Improving Outcomes for Child Victims of Natural Disasters: A Recurring Challenge

Vol. 43 No. 3

By

Jillian E. Nelson is a staff attorney with the U.S. Court of Appeals for the Armed Forces in Washington, D.C., and a volunteer court-appointed special advocate for children in D.C. Superior Court.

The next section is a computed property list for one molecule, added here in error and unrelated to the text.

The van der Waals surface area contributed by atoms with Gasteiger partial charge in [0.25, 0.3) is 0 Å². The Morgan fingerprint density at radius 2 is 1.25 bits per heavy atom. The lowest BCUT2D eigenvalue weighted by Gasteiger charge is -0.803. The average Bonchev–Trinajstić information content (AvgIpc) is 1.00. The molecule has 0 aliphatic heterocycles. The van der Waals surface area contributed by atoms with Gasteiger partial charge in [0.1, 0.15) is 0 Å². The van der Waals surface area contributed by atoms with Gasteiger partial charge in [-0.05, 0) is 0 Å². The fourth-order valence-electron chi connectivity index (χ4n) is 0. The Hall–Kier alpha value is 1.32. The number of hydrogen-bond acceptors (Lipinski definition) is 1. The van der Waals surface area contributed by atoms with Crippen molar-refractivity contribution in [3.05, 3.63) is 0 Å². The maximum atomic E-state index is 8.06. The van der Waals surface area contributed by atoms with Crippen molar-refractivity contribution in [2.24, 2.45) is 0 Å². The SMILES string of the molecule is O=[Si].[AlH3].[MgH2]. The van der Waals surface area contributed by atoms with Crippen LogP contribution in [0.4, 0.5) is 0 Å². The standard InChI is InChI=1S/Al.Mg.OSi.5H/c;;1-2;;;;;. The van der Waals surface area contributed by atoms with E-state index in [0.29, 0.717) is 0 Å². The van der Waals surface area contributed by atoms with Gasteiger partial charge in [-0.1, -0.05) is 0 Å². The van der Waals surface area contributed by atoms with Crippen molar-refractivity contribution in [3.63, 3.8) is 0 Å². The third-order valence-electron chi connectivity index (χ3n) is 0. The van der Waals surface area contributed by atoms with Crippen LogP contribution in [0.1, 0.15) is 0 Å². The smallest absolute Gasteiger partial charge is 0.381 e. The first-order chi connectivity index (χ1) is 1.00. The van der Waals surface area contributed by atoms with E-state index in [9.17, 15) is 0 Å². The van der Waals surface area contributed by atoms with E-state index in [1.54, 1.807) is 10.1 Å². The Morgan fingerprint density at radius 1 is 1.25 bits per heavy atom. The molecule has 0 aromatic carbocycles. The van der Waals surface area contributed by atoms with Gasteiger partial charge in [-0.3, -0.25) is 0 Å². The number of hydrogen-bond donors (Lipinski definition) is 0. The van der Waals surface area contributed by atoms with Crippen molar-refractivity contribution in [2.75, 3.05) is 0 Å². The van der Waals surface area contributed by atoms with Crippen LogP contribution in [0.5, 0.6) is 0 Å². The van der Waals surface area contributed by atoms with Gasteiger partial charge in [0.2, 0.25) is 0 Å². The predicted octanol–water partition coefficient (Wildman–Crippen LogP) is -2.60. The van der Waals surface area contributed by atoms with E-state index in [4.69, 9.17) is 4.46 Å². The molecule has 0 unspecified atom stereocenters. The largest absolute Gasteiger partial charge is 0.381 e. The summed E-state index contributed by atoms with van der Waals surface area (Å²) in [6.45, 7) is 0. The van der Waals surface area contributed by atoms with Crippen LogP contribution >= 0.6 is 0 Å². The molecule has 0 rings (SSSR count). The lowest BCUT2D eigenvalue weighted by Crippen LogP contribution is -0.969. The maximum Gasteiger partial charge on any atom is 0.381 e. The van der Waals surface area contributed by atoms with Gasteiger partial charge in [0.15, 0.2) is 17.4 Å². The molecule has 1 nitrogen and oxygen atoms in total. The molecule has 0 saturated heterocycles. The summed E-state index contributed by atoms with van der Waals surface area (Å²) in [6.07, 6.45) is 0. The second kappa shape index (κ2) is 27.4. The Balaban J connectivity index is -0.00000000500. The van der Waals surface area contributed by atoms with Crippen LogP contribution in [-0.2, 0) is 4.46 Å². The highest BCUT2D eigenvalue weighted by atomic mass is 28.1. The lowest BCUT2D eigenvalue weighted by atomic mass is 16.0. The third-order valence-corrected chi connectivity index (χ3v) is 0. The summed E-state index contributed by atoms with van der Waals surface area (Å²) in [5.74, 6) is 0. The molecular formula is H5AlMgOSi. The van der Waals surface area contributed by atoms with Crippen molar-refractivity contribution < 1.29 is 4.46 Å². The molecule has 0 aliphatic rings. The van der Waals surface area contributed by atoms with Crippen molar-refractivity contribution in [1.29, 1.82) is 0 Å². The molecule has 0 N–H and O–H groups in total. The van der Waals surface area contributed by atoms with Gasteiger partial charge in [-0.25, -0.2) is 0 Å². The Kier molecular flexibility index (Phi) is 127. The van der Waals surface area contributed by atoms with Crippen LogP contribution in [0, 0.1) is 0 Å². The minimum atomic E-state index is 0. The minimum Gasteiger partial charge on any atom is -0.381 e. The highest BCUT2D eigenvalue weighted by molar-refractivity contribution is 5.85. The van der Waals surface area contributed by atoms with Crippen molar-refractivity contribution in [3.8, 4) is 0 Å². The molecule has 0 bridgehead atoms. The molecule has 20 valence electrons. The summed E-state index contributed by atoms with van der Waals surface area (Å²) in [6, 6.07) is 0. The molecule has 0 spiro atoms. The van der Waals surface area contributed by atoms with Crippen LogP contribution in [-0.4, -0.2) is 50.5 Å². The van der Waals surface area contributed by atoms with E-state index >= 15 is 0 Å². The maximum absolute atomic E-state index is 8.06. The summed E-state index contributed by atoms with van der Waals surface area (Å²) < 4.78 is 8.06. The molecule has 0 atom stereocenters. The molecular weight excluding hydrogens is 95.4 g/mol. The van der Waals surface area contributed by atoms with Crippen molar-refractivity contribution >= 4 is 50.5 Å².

Disasters are increasing in number and intensity. Some reports indicate that Asia was home to 85 percent of people affected by disasters in the last decade. This means that Asian children are especially vulnerable to natural disasters. In November 2013, Typhoon Haiyan, considered one of the most powerful storms ever recorded, struck 36 provinces in the Philippines. Over five million children were affected, and for many children, the repercussions were devastating. Children can become separated from their families or orphaned as a result of sudden-onset disasters. They also experience increasing vulnerability to exploitation when social welfare systems are strained or wholly incapacitated by widespread destruction. This article discusses the hope of intercountry adoption for children orphaned by natural disasters, how international human rights laws foster or stifle the adoption process, and what practitioners can do to improve outcomes for child victims of natural disasters. This discussion focuses on the situation of the Philippines, whose challenges may be emblematic for similar countries the world over.

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